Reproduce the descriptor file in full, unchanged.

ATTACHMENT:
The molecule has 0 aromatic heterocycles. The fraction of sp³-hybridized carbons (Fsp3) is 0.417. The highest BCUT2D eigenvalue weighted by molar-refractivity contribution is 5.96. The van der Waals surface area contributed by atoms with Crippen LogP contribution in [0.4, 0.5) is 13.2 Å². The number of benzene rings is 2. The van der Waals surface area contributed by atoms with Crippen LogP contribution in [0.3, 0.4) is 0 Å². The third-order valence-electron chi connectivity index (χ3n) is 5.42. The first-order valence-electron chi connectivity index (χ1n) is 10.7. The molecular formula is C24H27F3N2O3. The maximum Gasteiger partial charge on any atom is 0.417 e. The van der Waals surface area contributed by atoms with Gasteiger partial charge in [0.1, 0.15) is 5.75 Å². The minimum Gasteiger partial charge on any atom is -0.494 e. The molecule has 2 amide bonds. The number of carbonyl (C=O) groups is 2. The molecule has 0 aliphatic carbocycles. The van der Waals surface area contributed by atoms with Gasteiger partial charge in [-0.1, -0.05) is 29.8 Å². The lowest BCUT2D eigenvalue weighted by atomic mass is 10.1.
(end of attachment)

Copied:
The molecule has 0 aromatic heterocycles. The fraction of sp³-hybridized carbons (Fsp3) is 0.417. The highest BCUT2D eigenvalue weighted by molar-refractivity contribution is 5.96. The van der Waals surface area contributed by atoms with Crippen LogP contribution in [0.4, 0.5) is 13.2 Å². The number of benzene rings is 2. The van der Waals surface area contributed by atoms with Crippen LogP contribution in [0.3, 0.4) is 0 Å². The third-order valence-electron chi connectivity index (χ3n) is 5.42. The first-order valence-electron chi connectivity index (χ1n) is 10.7. The molecular formula is C24H27F3N2O3. The maximum Gasteiger partial charge on any atom is 0.417 e. The van der Waals surface area contributed by atoms with Gasteiger partial charge in [0.1, 0.15) is 5.75 Å². The minimum Gasteiger partial charge on any atom is -0.494 e. The molecule has 2 amide bonds. The number of carbonyl (C=O) groups is 2. The molecule has 0 aliphatic carbocycles. The van der Waals surface area contributed by atoms with Gasteiger partial charge in [-0.1, -0.05) is 29.8 Å². The lowest BCUT2D eigenvalue weighted by atomic mass is 10.1.